I simply think the “condensed” ideology of IKCA would be a great self defense foundation (Practitioner Levels) if coupled with a separate workout curriculum (aka P90X-like), a traditional expression for kids (w/ Gi), and utilizing the EPAK self defense training for the advanced (Graduate Level) program. I’d love to see someone or some organization do something like that. I think in essence it would align an amazing, but currently stagnant art, with today’s MA culture. Just the humble opinion of a newbie, but mine none the less....
    well...it could work for some, and not for others. There is no reason to say that all kenpo needs to be centralized. Different flavors is a good thing.
    Michael


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    Default Re: Is the IKCA the perfect vehicle for a modern expression of Kenpo????

    Quote Originally Posted by Brett View Post
    I am actually new to Kenpo, and I love it...While Iíve been in martial arts for a long time, this is my new adventure. As such, I am not bringing forth an expert opinion. Having said that, I believe if nothing else, I do bring a ďfresh set of eyesĒ so to speak.
    Itís my opinion that if Kenpo wants to ever reclaim its prominence and popularity then schools should migrate towards a more modern expression of kenpo. Perhaps not in changing the art per say, but more in its packaging (i.e. no gi, remove some of the Kung-fuey flash, etc.) Think...the American version of Krav Maga. I for one would like to see that evolution and I believe the IKCA is the perfect vehicle for that. What are your thoughts? Blasphemy, or Innovation????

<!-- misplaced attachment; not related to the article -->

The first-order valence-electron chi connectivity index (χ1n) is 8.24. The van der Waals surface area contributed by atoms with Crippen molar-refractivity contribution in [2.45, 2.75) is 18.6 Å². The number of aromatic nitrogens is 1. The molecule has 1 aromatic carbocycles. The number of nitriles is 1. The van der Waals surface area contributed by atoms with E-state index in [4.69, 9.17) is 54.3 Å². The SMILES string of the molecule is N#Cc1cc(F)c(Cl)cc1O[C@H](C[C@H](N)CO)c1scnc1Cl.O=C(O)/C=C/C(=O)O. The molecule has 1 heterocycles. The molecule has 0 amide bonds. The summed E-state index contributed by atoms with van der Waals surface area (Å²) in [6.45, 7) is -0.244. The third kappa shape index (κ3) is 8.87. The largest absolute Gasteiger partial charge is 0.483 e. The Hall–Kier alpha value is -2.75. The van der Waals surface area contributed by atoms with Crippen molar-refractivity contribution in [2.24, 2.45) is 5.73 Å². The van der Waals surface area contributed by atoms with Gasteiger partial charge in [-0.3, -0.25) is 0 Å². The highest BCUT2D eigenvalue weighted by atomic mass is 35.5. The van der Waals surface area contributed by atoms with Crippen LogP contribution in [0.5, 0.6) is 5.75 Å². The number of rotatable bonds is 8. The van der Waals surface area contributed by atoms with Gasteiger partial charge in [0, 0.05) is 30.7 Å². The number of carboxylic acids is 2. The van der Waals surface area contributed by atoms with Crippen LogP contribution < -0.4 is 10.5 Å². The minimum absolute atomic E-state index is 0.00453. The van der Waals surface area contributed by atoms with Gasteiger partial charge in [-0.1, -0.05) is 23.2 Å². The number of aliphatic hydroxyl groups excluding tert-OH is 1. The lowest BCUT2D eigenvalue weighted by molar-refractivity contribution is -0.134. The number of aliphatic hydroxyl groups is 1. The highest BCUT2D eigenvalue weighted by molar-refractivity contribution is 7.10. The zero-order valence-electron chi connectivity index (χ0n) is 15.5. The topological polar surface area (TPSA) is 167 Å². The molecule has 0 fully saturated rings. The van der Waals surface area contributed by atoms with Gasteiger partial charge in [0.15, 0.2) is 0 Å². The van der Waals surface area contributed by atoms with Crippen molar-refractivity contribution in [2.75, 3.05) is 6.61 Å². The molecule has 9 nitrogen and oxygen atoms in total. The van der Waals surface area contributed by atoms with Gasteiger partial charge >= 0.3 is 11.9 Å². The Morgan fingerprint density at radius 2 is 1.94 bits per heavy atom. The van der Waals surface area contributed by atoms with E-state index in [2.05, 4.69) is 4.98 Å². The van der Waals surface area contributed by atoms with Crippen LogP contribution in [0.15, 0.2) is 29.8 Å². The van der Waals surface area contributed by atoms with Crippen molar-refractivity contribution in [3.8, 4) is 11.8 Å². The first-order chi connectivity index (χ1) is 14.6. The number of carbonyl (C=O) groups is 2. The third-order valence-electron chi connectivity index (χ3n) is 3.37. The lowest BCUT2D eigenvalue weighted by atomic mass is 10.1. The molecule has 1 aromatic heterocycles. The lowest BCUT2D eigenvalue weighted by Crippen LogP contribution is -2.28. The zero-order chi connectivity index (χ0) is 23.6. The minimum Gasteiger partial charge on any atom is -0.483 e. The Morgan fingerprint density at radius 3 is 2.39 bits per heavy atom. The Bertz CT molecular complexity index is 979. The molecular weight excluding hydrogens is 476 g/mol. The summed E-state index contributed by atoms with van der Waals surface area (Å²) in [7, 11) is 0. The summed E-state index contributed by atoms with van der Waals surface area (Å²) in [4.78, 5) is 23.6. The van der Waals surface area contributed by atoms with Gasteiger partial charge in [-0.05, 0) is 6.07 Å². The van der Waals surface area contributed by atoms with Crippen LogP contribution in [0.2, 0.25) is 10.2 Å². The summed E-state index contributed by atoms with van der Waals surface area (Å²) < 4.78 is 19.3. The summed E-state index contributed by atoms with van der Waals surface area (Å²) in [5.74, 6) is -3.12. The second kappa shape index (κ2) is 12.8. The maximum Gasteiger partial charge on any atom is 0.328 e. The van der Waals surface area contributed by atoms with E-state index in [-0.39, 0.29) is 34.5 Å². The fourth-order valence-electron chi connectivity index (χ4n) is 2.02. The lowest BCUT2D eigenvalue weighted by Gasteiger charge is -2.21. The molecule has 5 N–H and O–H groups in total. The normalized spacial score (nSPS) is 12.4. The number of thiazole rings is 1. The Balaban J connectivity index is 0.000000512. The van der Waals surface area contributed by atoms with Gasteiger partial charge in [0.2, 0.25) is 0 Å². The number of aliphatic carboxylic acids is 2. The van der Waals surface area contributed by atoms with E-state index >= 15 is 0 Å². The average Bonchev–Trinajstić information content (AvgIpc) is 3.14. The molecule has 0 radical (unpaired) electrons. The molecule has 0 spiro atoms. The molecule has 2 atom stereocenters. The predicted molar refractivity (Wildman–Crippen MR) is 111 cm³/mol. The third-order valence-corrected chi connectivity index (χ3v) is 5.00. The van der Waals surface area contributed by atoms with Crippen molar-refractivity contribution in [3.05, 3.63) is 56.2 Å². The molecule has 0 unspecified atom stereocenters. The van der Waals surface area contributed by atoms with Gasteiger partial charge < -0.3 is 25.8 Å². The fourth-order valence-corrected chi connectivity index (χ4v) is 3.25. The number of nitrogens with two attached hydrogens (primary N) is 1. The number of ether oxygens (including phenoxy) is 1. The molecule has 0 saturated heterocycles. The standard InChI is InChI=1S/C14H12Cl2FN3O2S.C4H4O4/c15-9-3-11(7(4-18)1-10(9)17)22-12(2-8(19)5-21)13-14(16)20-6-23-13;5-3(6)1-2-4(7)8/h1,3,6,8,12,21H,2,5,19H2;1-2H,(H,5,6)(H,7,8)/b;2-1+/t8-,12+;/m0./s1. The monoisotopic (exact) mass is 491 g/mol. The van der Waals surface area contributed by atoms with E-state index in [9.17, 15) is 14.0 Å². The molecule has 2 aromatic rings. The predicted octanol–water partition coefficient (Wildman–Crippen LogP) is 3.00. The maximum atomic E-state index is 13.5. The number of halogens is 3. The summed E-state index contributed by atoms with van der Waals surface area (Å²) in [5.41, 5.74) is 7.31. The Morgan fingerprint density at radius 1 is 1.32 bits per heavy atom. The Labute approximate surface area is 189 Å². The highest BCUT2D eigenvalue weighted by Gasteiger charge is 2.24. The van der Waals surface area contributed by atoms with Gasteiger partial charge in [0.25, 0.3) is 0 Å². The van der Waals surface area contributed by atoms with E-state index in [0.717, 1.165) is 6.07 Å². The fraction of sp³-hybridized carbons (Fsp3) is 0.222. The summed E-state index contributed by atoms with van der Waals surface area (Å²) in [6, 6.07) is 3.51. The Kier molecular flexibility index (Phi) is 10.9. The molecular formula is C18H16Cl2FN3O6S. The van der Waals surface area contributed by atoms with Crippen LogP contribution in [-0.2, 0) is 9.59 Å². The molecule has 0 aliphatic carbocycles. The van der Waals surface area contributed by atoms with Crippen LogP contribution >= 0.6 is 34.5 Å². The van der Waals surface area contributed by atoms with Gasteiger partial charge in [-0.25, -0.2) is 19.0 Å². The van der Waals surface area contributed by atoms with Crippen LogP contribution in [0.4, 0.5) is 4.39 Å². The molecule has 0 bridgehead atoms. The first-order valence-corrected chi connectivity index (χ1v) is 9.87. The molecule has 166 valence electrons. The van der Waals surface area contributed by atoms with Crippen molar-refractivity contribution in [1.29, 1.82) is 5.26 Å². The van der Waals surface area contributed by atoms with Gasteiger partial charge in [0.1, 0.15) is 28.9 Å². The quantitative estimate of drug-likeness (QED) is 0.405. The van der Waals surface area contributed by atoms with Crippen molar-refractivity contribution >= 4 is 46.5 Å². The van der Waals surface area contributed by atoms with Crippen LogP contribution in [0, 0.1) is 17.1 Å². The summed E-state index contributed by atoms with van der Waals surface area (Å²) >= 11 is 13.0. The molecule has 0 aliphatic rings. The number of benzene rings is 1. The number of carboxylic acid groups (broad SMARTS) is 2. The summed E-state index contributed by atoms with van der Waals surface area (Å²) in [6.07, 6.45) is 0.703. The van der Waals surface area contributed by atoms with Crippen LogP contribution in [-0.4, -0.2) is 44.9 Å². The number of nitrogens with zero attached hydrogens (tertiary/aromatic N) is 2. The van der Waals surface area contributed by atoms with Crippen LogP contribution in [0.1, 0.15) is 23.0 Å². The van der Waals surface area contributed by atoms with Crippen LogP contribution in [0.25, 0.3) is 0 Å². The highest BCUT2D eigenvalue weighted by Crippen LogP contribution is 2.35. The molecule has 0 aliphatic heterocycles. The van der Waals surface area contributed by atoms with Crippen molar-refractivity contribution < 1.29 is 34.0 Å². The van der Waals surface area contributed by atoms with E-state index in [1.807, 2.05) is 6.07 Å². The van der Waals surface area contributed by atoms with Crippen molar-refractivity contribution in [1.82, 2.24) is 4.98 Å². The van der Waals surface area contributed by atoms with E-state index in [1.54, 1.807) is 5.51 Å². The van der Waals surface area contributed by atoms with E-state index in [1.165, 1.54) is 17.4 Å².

Well, in contrast to what you said, I don't care much if practitioners are wearing a gi or not, however, restoring the art's relevance as a modern system of self-defence is exactly about changing it on an expanded knowledge basis, in my view. That's the way Mr. Parker actually intended it - as an evolving system.

    Generally, the existing organizations seem to be quite content with their particular way of doing things, even though there seems to be a degree of openness to trying new or modified ways of doing things occasionally.

    There may be new organizations coming into existence over time, revolving around certain individuals with expanded thinking. I agree with the previous poster that not all Parker Kenpo needs to be the same.

    Anyhow, you brought up an interesting topic, IMO.